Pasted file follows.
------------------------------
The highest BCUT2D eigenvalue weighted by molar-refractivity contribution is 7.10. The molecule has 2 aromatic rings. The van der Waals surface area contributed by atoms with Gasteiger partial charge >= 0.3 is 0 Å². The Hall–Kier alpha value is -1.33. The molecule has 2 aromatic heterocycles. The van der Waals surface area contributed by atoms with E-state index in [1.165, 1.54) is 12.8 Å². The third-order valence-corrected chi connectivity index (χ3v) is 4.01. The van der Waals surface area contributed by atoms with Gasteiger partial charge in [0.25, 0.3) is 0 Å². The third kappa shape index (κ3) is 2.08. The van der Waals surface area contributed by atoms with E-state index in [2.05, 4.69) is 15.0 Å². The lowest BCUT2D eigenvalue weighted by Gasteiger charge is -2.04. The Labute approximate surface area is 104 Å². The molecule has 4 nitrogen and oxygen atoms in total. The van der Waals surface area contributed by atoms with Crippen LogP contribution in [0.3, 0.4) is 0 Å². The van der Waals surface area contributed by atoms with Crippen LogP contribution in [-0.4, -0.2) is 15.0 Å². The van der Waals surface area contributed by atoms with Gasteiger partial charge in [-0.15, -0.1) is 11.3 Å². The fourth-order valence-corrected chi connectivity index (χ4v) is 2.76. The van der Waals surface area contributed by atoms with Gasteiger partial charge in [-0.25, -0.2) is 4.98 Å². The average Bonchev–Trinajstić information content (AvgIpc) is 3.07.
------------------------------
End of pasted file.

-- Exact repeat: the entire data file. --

The highest BCUT2D eigenvalue weighted by molar-refractivity contribution is 7.10. The molecule has 2 aromatic rings. The van der Waals surface area contributed by atoms with Gasteiger partial charge >= 0.3 is 0 Å². The Hall–Kier alpha value is -1.33. The molecule has 2 aromatic heterocycles. The van der Waals surface area contributed by atoms with E-state index in [1.165, 1.54) is 12.8 Å². The third-order valence-corrected chi connectivity index (χ3v) is 4.01. The van der Waals surface area contributed by atoms with Gasteiger partial charge in [0.25, 0.3) is 0 Å². The third kappa shape index (κ3) is 2.08. The van der Waals surface area contributed by atoms with E-state index in [2.05, 4.69) is 15.0 Å². The lowest BCUT2D eigenvalue weighted by Gasteiger charge is -2.04. The Labute approximate surface area is 104 Å². The molecule has 4 nitrogen and oxygen atoms in total. The van der Waals surface area contributed by atoms with Crippen LogP contribution in [0.3, 0.4) is 0 Å². The van der Waals surface area contributed by atoms with Crippen LogP contribution in [-0.4, -0.2) is 15.0 Å². The van der Waals surface area contributed by atoms with Gasteiger partial charge in [-0.15, -0.1) is 11.3 Å². The fourth-order valence-corrected chi connectivity index (χ4v) is 2.76. The van der Waals surface area contributed by atoms with Gasteiger partial charge in [-0.25, -0.2) is 4.98 Å². The average Bonchev–Trinajstić information content (AvgIpc) is 3.07.